The first priority on synthesizing past research is an excellent opportunity for someone looking for a project to work on as part of an advanced degree program. Pre-proposals are due Sept. 11, 1998, and successful applicants have until Jan. 22, 1999, to complete full proposals.
Approximately $1.3 million will be available to fund 15 to 20 projects starting fall 1999 in the 12-state North Central Region.
You can get a copy of the call for pre-proposals by downloading it from the NCR SARE web site or by emailing email@example.com) or calling (402/472-7081), the NCR SARE office in Lincoln, Neb. Feel free to contact Helene Murray (firstname.lastname@example.org) or Bill Wilcke email@example.com) for more information.
The Monitoring Tool Box: a new guide to on-farm monitoring
The Monitoring Tool Box is now available for farmers interesting in learning easy-to-use techniques for monitoring the impact of management decisions on their land, finances and family. It’s a handy, 115-page guide that shows families how to fit monitoring into their daily farm activities. Sponsors included the Land Stewardship Project (LSP), the Minnesota Institute for Sustainable Agriculture (MISA) and SARE. It’s available for $35, which includes the accompanying video Close to the Ground, and a subscription to a new monitoring newsletter. Contact LSP, PO. Box 130, Lewiston, MN 55952, (507) 523-3366.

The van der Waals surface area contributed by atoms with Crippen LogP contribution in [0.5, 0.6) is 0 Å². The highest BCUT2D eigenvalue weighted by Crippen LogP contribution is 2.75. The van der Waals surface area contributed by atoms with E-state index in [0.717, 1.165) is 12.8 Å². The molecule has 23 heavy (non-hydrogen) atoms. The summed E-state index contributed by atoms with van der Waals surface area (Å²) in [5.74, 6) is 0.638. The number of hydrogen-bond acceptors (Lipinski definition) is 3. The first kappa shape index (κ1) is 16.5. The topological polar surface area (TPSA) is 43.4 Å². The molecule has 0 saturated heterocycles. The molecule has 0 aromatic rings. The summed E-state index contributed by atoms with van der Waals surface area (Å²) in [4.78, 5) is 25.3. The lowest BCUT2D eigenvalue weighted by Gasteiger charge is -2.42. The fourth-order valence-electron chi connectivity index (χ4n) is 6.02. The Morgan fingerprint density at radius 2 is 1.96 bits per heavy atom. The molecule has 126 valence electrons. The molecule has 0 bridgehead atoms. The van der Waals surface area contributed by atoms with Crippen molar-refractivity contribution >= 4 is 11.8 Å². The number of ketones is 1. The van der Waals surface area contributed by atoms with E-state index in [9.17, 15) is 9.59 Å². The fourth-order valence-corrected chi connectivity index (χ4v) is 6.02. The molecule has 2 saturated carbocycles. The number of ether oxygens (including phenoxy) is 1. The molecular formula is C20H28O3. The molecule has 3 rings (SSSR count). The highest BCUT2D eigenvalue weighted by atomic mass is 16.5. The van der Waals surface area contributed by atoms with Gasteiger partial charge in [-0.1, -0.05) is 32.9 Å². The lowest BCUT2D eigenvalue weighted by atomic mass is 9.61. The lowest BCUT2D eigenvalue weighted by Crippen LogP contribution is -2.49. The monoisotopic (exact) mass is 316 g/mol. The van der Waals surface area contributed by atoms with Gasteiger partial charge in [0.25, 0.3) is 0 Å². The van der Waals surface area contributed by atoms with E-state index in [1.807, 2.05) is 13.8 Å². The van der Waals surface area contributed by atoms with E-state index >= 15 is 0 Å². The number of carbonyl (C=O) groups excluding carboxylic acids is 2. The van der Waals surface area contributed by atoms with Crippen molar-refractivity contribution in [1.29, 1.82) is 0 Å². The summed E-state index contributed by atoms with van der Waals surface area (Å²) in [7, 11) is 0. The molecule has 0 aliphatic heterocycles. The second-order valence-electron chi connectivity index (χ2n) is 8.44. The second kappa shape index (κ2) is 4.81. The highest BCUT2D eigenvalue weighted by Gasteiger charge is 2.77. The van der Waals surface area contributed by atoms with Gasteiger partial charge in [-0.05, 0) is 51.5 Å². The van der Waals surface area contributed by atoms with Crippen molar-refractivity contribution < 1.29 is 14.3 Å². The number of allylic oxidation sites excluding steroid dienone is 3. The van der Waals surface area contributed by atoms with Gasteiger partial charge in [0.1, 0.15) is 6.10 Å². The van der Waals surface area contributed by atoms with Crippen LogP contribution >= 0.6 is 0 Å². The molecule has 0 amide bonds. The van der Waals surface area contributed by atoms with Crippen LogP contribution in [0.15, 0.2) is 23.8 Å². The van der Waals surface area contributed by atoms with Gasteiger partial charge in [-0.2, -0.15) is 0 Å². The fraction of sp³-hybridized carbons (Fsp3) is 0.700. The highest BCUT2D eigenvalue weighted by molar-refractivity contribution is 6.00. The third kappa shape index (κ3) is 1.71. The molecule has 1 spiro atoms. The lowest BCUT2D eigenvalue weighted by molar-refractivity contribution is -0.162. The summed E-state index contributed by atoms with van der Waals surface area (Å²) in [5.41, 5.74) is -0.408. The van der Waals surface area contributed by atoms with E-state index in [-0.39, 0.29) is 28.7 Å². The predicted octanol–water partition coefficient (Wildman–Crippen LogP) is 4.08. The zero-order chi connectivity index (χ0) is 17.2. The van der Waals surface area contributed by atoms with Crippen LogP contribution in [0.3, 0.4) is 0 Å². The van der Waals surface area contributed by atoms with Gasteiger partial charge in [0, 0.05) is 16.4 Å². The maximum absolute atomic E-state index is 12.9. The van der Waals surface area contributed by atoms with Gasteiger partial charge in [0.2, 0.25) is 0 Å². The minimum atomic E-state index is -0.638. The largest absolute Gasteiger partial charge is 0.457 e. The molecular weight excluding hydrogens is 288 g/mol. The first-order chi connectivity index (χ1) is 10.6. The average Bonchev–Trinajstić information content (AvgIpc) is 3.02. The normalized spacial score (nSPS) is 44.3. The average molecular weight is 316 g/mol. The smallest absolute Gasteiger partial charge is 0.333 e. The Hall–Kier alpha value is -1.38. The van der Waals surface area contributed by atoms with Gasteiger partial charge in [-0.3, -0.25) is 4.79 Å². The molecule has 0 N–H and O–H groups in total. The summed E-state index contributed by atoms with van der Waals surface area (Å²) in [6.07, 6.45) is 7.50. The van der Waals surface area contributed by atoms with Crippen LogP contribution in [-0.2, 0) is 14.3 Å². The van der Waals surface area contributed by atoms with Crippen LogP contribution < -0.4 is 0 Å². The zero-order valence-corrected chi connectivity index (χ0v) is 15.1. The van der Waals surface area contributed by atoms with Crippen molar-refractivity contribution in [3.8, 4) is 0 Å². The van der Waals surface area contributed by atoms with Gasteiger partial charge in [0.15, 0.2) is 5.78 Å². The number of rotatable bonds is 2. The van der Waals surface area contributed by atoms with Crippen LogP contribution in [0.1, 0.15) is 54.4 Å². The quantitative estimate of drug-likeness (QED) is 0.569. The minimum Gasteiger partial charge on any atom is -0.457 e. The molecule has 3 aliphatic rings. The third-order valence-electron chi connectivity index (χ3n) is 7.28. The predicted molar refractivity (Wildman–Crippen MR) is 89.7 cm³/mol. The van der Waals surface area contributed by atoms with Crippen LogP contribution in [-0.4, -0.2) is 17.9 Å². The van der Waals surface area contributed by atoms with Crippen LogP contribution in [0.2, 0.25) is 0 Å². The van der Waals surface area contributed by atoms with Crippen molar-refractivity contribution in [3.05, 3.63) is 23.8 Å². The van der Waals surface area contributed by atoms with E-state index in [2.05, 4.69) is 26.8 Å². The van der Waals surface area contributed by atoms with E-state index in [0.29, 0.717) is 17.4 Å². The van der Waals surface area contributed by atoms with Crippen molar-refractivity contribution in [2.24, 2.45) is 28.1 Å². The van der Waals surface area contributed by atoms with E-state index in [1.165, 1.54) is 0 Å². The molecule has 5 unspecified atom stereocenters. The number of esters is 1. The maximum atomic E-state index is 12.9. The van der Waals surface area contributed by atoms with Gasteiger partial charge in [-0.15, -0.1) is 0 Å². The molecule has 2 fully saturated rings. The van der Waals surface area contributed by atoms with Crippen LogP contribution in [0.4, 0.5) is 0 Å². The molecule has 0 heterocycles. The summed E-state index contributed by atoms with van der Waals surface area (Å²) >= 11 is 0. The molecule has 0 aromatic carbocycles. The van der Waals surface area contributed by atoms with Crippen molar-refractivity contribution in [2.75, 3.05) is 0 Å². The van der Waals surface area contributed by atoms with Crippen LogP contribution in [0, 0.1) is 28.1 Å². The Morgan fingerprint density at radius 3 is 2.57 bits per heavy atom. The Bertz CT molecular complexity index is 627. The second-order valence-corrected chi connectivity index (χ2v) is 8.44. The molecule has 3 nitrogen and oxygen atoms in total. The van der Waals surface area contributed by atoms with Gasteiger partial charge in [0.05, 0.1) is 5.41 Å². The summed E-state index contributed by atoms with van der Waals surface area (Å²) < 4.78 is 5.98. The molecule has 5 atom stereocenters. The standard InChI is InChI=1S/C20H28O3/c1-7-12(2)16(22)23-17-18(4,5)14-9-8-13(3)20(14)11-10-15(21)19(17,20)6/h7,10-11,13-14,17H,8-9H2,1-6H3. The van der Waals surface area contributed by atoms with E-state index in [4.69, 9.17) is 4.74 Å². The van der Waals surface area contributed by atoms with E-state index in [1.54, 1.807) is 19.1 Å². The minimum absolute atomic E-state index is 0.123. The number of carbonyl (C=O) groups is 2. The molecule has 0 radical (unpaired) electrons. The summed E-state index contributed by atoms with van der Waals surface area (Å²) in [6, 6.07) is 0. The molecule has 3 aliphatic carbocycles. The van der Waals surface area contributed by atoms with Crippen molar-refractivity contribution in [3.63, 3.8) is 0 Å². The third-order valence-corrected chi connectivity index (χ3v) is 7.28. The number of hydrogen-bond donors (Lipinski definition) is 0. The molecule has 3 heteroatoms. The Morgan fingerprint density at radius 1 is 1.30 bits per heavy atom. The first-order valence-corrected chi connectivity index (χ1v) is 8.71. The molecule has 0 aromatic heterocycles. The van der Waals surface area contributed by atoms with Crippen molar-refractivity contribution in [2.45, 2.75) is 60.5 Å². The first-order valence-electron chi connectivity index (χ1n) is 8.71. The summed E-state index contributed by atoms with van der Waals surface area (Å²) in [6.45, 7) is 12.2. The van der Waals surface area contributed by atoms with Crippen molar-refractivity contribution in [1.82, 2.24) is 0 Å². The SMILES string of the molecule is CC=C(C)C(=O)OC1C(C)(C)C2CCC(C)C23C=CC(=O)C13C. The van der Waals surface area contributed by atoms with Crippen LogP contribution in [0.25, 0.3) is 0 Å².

Calendar of 1998 events…
These events are sponsored by numerous organizations. For more information, you can check MISA’s website.
August 13, Field Day, Lac Qui Parle County. First and Second Grazers in a Year Round Pasture Setting Served by a Frost Free Water System. Contact Dan & Don Struxness (320) 752-4733